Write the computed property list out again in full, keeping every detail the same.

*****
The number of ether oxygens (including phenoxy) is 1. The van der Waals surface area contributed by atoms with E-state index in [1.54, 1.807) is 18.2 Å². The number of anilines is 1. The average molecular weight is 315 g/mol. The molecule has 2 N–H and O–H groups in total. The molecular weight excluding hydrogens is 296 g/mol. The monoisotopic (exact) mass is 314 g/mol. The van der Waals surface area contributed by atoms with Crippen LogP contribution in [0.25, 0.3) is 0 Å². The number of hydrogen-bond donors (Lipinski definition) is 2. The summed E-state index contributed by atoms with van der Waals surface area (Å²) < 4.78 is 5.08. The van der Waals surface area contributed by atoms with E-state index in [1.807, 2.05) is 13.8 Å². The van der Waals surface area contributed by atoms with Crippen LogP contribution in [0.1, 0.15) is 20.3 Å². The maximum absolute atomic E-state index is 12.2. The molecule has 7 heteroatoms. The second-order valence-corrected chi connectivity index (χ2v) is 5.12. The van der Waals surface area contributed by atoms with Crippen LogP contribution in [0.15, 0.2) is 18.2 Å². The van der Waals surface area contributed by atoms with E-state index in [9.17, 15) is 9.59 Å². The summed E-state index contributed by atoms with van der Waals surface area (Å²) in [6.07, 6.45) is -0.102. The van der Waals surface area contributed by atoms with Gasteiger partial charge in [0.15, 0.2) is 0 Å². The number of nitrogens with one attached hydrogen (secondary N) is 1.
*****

The number of ether oxygens (including phenoxy) is 1. The van der Waals surface area contributed by atoms with E-state index in [1.54, 1.807) is 18.2 Å². The number of anilines is 1. The average molecular weight is 315 g/mol. The molecule has 2 N–H and O–H groups in total. The molecular weight excluding hydrogens is 296 g/mol. The monoisotopic (exact) mass is 314 g/mol. The van der Waals surface area contributed by atoms with Crippen LogP contribution in [0.25, 0.3) is 0 Å². The number of hydrogen-bond donors (Lipinski definition) is 2. The summed E-state index contributed by atoms with van der Waals surface area (Å²) < 4.78 is 5.08. The van der Waals surface area contributed by atoms with E-state index in [1.807, 2.05) is 13.8 Å². The van der Waals surface area contributed by atoms with Crippen LogP contribution in [0.1, 0.15) is 20.3 Å². The maximum absolute atomic E-state index is 12.2. The molecule has 7 heteroatoms. The second-order valence-corrected chi connectivity index (χ2v) is 5.12. The van der Waals surface area contributed by atoms with Crippen LogP contribution in [0.15, 0.2) is 18.2 Å². The van der Waals surface area contributed by atoms with E-state index in [9.17, 15) is 9.59 Å². The summed E-state index contributed by atoms with van der Waals surface area (Å²) in [6.07, 6.45) is -0.102. The van der Waals surface area contributed by atoms with Gasteiger partial charge in [0.15, 0.2) is 0 Å². The number of nitrogens with one attached hydrogen (secondary N) is 1.